Funny thing, the way certain events filter themselves through the mind of a certain six-year.

It was a big day for the J-man. There was a field trip to the symphony. That event alone informs much of how the rest of the day turned. Jonah does amazingly well on trips. He gets terribly excited, but they take a toll. We’ve been on the edge of meltdown since school let out.

Walking home, we happened upon J’s new friend L. She and her mom (who will be J’s elementary teacher next year) and sisters were also walking home. The two clasped hands and off they went—running far ahead, carefully looking both ways (I trust L far more than J on this front) before crossing several streets. Of course we had to walk to L’s house before we headed for ours. Of course Jonah had to go inside to see L’s “horsey room.” How could it be otherwise? I ended up having to drag both he and G out of the house, practically kicking and screaming.

Onward home. J began obsessing about the girls (across the street). Would they be home? Was their van in the driveway? Could they play? Were they home? “I think their van must be in the garage,” he postulated. “Can I play with them? I’m sure they’re home. Can I play with them?” There are days when he just won’t/can’t stop himself. He only thinks about seeing them. He imagines hearing them from inside the house: “Did you hear that? I think it’s the girls! I think they want to play with me!” Today was one of those days. He hung on the gate, watching their house. He perched himself on a rock in our driveway and watched their driveway with doleful eyes.

Meanwhile, G attempted escaping over the back wall in our yard. Somehow he managed to move three very large rocks off the wall without crushing his feet (though later he did a good job of that while carrying/dropping a wooden box full of tools on his bare toes). Shortly after, Jonah tried to scale the wooden slats that wrap around the rest of the yard. Much to everyone’s surprise, a splinter lodged itself in his palm. A minor procedure with needle and tweezers over the kitchen sink ensued.

Merciful Lord, I kept muttering under my breath. How will I survive them?

But all of this is just to say, Bobby’s dead. And we didn’t find this out until bedtime when an exhausted J was finally still enough, long enough, to process what his brain had been bombarded with in the course of the day. I’m starting to realize that it must, some days, feel like bombardment to him—all of the activity and emotions and people and schoolwork he works so hard to attend to. No wonder his body goes berserk.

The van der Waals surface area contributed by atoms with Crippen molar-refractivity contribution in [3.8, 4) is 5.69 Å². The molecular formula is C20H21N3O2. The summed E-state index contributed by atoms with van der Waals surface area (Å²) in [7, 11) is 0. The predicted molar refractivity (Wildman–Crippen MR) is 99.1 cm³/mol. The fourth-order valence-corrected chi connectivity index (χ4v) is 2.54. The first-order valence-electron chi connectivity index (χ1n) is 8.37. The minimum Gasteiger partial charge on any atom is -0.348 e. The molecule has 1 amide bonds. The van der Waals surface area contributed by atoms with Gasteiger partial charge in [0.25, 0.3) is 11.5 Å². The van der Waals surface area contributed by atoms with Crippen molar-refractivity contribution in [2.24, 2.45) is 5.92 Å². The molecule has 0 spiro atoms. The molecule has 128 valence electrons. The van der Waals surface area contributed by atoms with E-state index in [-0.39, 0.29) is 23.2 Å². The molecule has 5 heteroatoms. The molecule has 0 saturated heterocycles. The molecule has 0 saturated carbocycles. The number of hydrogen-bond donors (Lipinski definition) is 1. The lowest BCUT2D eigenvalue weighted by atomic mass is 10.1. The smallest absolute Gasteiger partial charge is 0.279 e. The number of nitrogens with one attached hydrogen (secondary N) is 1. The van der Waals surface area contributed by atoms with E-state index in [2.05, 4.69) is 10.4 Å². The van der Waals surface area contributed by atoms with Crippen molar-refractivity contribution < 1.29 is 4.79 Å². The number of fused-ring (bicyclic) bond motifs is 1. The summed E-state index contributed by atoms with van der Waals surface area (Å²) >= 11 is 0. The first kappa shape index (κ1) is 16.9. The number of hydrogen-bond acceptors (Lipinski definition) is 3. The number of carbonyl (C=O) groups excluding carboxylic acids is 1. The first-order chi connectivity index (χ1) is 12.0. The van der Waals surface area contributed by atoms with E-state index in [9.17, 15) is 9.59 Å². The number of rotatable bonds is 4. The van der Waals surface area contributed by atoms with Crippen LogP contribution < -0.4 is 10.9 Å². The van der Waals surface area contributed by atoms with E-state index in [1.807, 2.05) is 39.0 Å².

Bobby is the classroom rabbit. He died Sunday, it seems, at the home of one of the classroom aides. In her words (according to Jonah), Bobby died of being old and tired. Another aide went so far as to tell the children that “Bobby is looking down and watching you from heaven.” Seriously? He’s a rabbit. Why not use this opportunity to talk to the children about death instead of pumping them with useless cliches? Talking about a rabbit dying is a whole hell of a lot easier than broaching the topic for the first time when a grandparent or friend or, God forbid, parent dies. But I digress.

Bobby’s dead, and tonight, seemingly out-of-the-blue, it’s breaking J’s heart. I don’t think J and B were particularly close, but it doesn’t matter when you’re a boy of drama and you’ll use whatever you’ve got to keep either mom or dad in the room a little longer so you don’t have to go to sleep alone.

Don’t get me wrong: those were real tears J was crying. But he has this knack of getting himself all worked up (he learned from the master—or should I say mistress?—of the house).

He creeps to the door. Opens it ever-so-slowly.

“Mom? I can’t sleep. Bobby’s dead.”

I tuck him in and lay down to chat.

“I’m so sad. I keep thinking about Bobby. I miss him. He’s dead. I can’t sleep because I keep thinking about Bobby. And he’s dead. Petting him made me happy. But he’s dead. And I can’t sleep because Bobby’s dead.”

This is when I learn that Bobby is looking down on us from heaven. Then some gibberish-y talk about a friend being serious and how J needs to be more serious, except J is funny, and he needs to be serious. I’m thinking maybe Jonah was acting silly when the aide was talking to them about Bobby and J got reprimanded by said friend.

It’s unfortunate that J’s teacher has been out sick for almost a week. It’s unfortunate for her, obviously, but also for the kids. I think she would have handled the situation beautifully. As it is, Bobby has made himself known to us in a way he never did when he was alive. Expressing emotions with words is hard for J, so hearing him say petting Bobby made him happy melted my mama heart a little.

Long live the memory of the tubby bunny Bobby, who took refuge behind the wall of cubbies when all of those wiggling, poking, stroking, and ear-pulling hands were just too much to bear. I feel for you B.

Verluisant, Etsy